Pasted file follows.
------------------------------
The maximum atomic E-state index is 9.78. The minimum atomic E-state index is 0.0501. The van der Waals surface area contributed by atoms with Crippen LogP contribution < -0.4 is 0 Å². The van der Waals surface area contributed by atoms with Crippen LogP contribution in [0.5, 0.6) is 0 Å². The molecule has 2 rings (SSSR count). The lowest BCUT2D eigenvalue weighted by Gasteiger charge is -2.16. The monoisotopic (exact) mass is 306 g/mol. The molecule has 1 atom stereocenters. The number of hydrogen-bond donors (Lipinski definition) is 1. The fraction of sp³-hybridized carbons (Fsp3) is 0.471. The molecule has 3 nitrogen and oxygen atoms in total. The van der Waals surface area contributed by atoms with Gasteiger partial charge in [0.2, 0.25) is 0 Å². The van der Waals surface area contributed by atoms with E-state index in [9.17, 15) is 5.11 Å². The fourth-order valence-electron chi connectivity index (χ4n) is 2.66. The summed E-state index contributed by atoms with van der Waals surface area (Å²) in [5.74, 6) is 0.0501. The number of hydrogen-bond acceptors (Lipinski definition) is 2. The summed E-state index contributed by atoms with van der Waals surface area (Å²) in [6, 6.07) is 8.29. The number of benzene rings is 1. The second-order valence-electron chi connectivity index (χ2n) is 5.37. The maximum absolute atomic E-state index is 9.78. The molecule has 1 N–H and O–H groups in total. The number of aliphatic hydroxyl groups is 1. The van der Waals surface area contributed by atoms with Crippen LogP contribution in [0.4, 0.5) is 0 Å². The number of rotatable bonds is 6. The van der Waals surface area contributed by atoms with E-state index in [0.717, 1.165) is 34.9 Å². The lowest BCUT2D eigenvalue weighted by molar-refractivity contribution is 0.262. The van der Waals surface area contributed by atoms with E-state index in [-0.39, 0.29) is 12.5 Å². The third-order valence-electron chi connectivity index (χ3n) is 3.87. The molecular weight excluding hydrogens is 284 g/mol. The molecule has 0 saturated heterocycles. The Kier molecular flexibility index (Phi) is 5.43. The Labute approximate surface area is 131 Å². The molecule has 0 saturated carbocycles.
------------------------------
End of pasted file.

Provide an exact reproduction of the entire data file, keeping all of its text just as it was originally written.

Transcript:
The maximum atomic E-state index is 9.78. The minimum atomic E-state index is 0.0501. The van der Waals surface area contributed by atoms with Crippen LogP contribution < -0.4 is 0 Å². The van der Waals surface area contributed by atoms with Crippen LogP contribution in [0.5, 0.6) is 0 Å². The molecule has 2 rings (SSSR count). The lowest BCUT2D eigenvalue weighted by Gasteiger charge is -2.16. The monoisotopic (exact) mass is 306 g/mol. The molecule has 1 atom stereocenters. The number of hydrogen-bond donors (Lipinski definition) is 1. The fraction of sp³-hybridized carbons (Fsp3) is 0.471. The molecule has 3 nitrogen and oxygen atoms in total. The van der Waals surface area contributed by atoms with Gasteiger partial charge in [0.2, 0.25) is 0 Å². The van der Waals surface area contributed by atoms with E-state index in [9.17, 15) is 5.11 Å². The fourth-order valence-electron chi connectivity index (χ4n) is 2.66. The summed E-state index contributed by atoms with van der Waals surface area (Å²) in [5.74, 6) is 0.0501. The number of hydrogen-bond acceptors (Lipinski definition) is 2. The summed E-state index contributed by atoms with van der Waals surface area (Å²) in [6, 6.07) is 8.29. The number of benzene rings is 1. The second-order valence-electron chi connectivity index (χ2n) is 5.37. The maximum absolute atomic E-state index is 9.78. The molecule has 1 N–H and O–H groups in total. The number of aliphatic hydroxyl groups is 1. The van der Waals surface area contributed by atoms with Crippen LogP contribution in [0.4, 0.5) is 0 Å². The number of rotatable bonds is 6. The van der Waals surface area contributed by atoms with E-state index in [0.717, 1.165) is 34.9 Å². The lowest BCUT2D eigenvalue weighted by molar-refractivity contribution is 0.262. The van der Waals surface area contributed by atoms with E-state index in [-0.39, 0.29) is 12.5 Å². The third-order valence-electron chi connectivity index (χ3n) is 3.87. The molecular weight excluding hydrogens is 284 g/mol. The molecule has 0 saturated heterocycles. The Kier molecular flexibility index (Phi) is 5.43. The Labute approximate surface area is 131 Å². The molecule has 0 saturated carbocycles.